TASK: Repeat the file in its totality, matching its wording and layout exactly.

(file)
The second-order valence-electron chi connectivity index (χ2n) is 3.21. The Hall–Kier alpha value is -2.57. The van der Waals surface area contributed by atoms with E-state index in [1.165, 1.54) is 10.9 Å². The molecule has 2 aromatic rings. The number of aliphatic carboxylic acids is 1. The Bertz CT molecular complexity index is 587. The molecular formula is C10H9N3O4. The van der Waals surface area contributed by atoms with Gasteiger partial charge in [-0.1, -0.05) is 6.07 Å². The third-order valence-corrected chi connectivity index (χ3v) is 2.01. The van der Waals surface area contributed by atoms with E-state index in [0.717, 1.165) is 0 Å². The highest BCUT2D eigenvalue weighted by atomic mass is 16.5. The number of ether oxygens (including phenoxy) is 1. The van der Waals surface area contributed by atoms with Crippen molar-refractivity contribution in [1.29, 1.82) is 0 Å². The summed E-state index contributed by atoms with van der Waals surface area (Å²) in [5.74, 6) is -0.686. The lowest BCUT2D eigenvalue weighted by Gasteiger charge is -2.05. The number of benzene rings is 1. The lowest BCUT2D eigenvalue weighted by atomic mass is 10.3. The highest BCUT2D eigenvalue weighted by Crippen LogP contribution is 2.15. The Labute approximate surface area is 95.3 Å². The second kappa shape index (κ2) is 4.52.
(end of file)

The second-order valence-electron chi connectivity index (χ2n) is 3.21. The Hall–Kier alpha value is -2.57. The van der Waals surface area contributed by atoms with E-state index in [1.165, 1.54) is 10.9 Å². The molecule has 2 aromatic rings. The number of aliphatic carboxylic acids is 1. The Bertz CT molecular complexity index is 587. The molecular formula is C10H9N3O4. The van der Waals surface area contributed by atoms with Gasteiger partial charge in [-0.1, -0.05) is 6.07 Å². The third-order valence-corrected chi connectivity index (χ3v) is 2.01. The van der Waals surface area contributed by atoms with E-state index in [0.717, 1.165) is 0 Å². The highest BCUT2D eigenvalue weighted by atomic mass is 16.5. The number of ether oxygens (including phenoxy) is 1. The van der Waals surface area contributed by atoms with Crippen molar-refractivity contribution in [1.29, 1.82) is 0 Å². The summed E-state index contributed by atoms with van der Waals surface area (Å²) in [5.74, 6) is -0.686. The lowest BCUT2D eigenvalue weighted by Gasteiger charge is -2.05. The number of benzene rings is 1. The lowest BCUT2D eigenvalue weighted by atomic mass is 10.3. The highest BCUT2D eigenvalue weighted by Crippen LogP contribution is 2.15. The Labute approximate surface area is 95.3 Å². The second kappa shape index (κ2) is 4.52.